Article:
More than 25,000 students graduated with a Bachelor’s degree last year. Most then look for a job, but few realise that employers increasingly want more than straight-A grades.

In some cases, an academically excellent student will be passed over if an employer thinks they don’t have the “C-skills” — communication, creativity, curiosity, collaboration, co-operation and caring within a sense of community.

We asked some of Auckland’s top employers — including banks, law firms, primary industry leaders and local government — to find out what they want in a graduate.

In one case, a national recruitment adviser at a top accounting firm confirmed that grades are not the only thing employers are looking for. “We are looking for confidence, communication skills. Are they well rounded? Have they had community and extra-curricular involvement?”

Employers want to know whether a candidate can relate to other people and their clients. They are looking for evidence of how students used their part-time work to demonstrate trust, and develop responsibility and initiative. They are keen to know how students work in a team and individually, about their ability to share what they learned during their studies, and how they can use project work to identify problems and implement solutions. Life skills and experiences — examples of how students have learned from being out of their comfort zones — also rate highly.

At our university, we’re finding ways to ensure the “C-skills” of education are addressed. We provide local and international internships, work placements, real-life business challenges and mentoring programmes. Eighty per cent of our Bachelor graduates have real work experience as part of their course.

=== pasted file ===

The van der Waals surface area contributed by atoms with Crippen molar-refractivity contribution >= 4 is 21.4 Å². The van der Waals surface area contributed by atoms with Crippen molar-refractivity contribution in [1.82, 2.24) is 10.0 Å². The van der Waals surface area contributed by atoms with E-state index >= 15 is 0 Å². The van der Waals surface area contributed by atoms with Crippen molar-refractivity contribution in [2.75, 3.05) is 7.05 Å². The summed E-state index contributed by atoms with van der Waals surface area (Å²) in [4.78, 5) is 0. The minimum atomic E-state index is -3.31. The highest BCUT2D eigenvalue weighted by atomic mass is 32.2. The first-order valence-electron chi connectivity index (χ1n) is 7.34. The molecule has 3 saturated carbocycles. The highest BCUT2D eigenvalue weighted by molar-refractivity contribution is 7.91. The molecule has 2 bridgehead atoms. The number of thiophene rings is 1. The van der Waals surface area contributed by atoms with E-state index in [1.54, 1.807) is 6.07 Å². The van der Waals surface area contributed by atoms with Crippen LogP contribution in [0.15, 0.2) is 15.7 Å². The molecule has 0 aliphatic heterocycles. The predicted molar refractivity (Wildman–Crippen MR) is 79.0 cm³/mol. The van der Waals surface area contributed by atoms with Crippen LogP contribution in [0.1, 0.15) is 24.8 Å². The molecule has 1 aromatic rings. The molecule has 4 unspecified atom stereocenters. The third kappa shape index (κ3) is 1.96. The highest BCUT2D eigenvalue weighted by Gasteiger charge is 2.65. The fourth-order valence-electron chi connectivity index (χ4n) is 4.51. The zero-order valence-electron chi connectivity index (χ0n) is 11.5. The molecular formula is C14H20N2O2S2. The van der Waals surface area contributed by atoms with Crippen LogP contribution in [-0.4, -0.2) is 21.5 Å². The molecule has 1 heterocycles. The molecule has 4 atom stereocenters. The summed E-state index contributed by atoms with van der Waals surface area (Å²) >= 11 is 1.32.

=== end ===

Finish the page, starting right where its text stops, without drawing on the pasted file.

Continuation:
We have collaborative learning spaces. These range from informal spaces for group learning, to a collection of laboratories and programmes where students, researchers and experts from a range of industries can come together.

The annual Shadow a Leader programme, run by Auckland University of Technology’s faculty of business and law, sees 75 CEOs and leaders from diverse organisations host an AUT student plus a school student for a day to expose them to the life of a leader.

Events such as the Match Ready Employability Workshops have been established to prepare students for paid internships covering topics such as human interaction, personal branding, psychometrics and networking with industry that will ultimately help them into fulltime employment.

The other question universities grapple with is what jobs will actually look like in five or 10 years’ time and beyond. We can map trends but the exact answers are elusive. Rapid digital evolution, shifting global fortunes and social change and the uncertainty about the shape of jobs in the future makes the “C-skills” all the more important.

So where does that leave us as higher education providers and parents when giving guidance to those embarking on study? My advice to students is simple — follow your passion.

By identifying what it is that keeps you wondering and wanting to learn, undertaking to discover as much as you can in this and related fields, and by making sure you engage successfully with people and the world around you — you will be well placed for whatever opportunities present themselves.

Source: The New Zealand Herald

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